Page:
By 1830 slavery had been practically eradicated in the North. An emergent black middle-class chose education as the route to what they hoped would be first-class citizenship and respectability. From these people came the early concert artists, the music teachers and the composers, whose music was printed by established publishing houses. The blacks left the white churches, beginning as early as the 1770s, and set up their own congregations where they could worship as they pleased and, significantly, sing the kind of music they wished. It is impossible to overestimate the importance of the role of the Negro Church in the history of black-American music. Like the Catholic Church of pre-Reformation Europe, the Negro Church was at once a religious temple, a social center, a school, a preserver of culture and tradition and, above all, a patron of the arts. It is no accident that the large majority of the nation's revered black leaders have been churchmen, that many celebrated musicians began their careers in the church.

There is a need to investigate the literary documents of the early black writers—the church historians, hymn collections, social histories, slave narratives, and other kinds of writings. These works came from men and women who, for the most part, had been slaves and had escaped or earned their freedom in other ways. A number of the writers discuss music, among them, Olaudah Equiano in his autobiography of 1789; Frederick Douglass in his three autobiographies; and the violinist Solomon Northrup, whose narrative was a best seller in 1853. Black writers report on music activities as participants rather than watchers; they report on the condition under which the slaves sang their songs and played their fiddles; they explain why music was so important to a people bogged down in hopelessness and despair. Just as important a source of information is the writing of blacks after the Emancipation Proclamation and the Thirteenth Amendment brought freedom for all slaves throughout the nation. The newly freed people discovered to their sorrow that freedom on paper meant just that—freedom only on paper! Black writers began to record the facts of their musical history, beginning with the epoch-making book of James Trotter, Music and Some Highly Musical People (Boston, 1878). For the first time musicians began to keep records of their careers, which would develop into autobiographies (such as those of W.C. Handy and Tom Fletcher), and to establish publishing houses in order to publish their own music. In 1919 the National Association of Negro Musicians was organized "to discover and foster talent" among black youth. Its records kept over the past seventy-four years cannot fail to hold much of great value to the music historian. In summary, the primary literary documents needed for investigation of black-American music are extant and, in several instances, easily available in reprint editions. The need is for American scholars to set to work.

With regard to musical documents, black music needs the same attention that white American music needs. The music of individual composers, of special groups among the population, of special "schools" should be collected, edited and published. Scott Joplin's music has been gathered together and published in a handsome format with a scholarly introduction and illustrations.8 Many other black composers are worthy of similar treatment, beginning with Frank Johnson, who wrote over 300 works, and certainly including the giants of the nineteenth century, James Bland and "Blind Tom" Bethune. In instances where composers may not have been so prolific, the music of "schools" of composers could be published in collections. The great talent of Will Marion Cook (1869-1944), for example, should not be allowed to become obscure; his musical gems might be collected in a volume (or several volumes) along with works of others in his circle, particularly John Rosamond Johnson. A later figure whose music should certainly be collected into easily accessible volumes is William Grant Still. A recent publication, William Grant Still and the Fusion of Cultures in American Music edited by Robert Haas (Los Angeles, 1972), includes a complete list of the works of this great composer, but how does one get at the music?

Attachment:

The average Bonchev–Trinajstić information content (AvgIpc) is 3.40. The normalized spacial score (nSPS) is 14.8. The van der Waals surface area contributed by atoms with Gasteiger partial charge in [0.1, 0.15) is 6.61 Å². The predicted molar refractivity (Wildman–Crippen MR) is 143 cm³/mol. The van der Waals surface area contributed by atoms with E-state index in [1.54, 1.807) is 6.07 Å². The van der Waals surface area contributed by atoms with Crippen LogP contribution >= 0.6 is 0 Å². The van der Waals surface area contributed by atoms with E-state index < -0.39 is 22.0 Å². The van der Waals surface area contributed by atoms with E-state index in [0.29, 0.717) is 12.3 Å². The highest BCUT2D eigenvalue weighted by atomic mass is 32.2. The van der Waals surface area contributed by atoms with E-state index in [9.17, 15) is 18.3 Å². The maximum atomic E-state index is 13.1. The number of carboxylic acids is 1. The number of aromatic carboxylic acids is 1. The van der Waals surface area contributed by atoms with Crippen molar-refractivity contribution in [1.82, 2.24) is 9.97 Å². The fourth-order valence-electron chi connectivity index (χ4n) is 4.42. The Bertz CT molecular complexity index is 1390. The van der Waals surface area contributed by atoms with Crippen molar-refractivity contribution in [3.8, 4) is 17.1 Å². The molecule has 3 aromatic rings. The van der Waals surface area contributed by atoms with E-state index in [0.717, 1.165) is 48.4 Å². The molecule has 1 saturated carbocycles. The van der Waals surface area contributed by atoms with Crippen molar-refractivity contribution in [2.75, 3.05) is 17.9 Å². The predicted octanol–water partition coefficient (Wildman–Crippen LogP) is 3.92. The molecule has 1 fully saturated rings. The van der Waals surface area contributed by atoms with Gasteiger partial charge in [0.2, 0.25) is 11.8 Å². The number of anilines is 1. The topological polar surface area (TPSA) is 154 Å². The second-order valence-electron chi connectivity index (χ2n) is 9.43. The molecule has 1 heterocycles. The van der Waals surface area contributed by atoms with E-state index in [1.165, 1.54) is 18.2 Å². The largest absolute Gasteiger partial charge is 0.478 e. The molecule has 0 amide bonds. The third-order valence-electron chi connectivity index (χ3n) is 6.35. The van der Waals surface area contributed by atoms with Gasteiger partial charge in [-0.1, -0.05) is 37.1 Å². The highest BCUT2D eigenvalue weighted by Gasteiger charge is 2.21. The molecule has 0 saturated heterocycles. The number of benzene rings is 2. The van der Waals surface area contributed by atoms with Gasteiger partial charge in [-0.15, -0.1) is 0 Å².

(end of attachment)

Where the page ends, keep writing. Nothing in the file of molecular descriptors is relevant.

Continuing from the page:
In these modern times, discographies are as important as bibliographies. Implicit in all of my discussion is the need for discographies on the same subjects as require bibliographies. As a matter of fact, discographies are even more important than bibliographies in some areas, for much black music has never been published and can be investigated only through use of recordings. Not only is this true in the areas of jazz, folk music and popular music, but surprisingly also in the area of concert music of black composers. A large amount of black concert music is performed from manuscript copies, and is simply not available from publishing houses. The enterprising music researchers should include in their discographies both recordings and tapes from both commercial sources and private collections. The Schwann catalogues can be used as the initial sources of information; from there it will be necessary to move to special collections (as at the Schomburg Library in New York or the Black Music Center at Indiana University) and to college music departments, especially of black colleges in the South. Some of the best recordings of black music have been made "in the field;" I think particularly of the recording of R. Nathaniel Dett's celebrated oratorio, The Ordering of Moses, recorded at Talladega College in Alabama during its Centennial Arts Festival with professional soloists, guest conductor William Dawson and the Mobile Symphony Orchestra.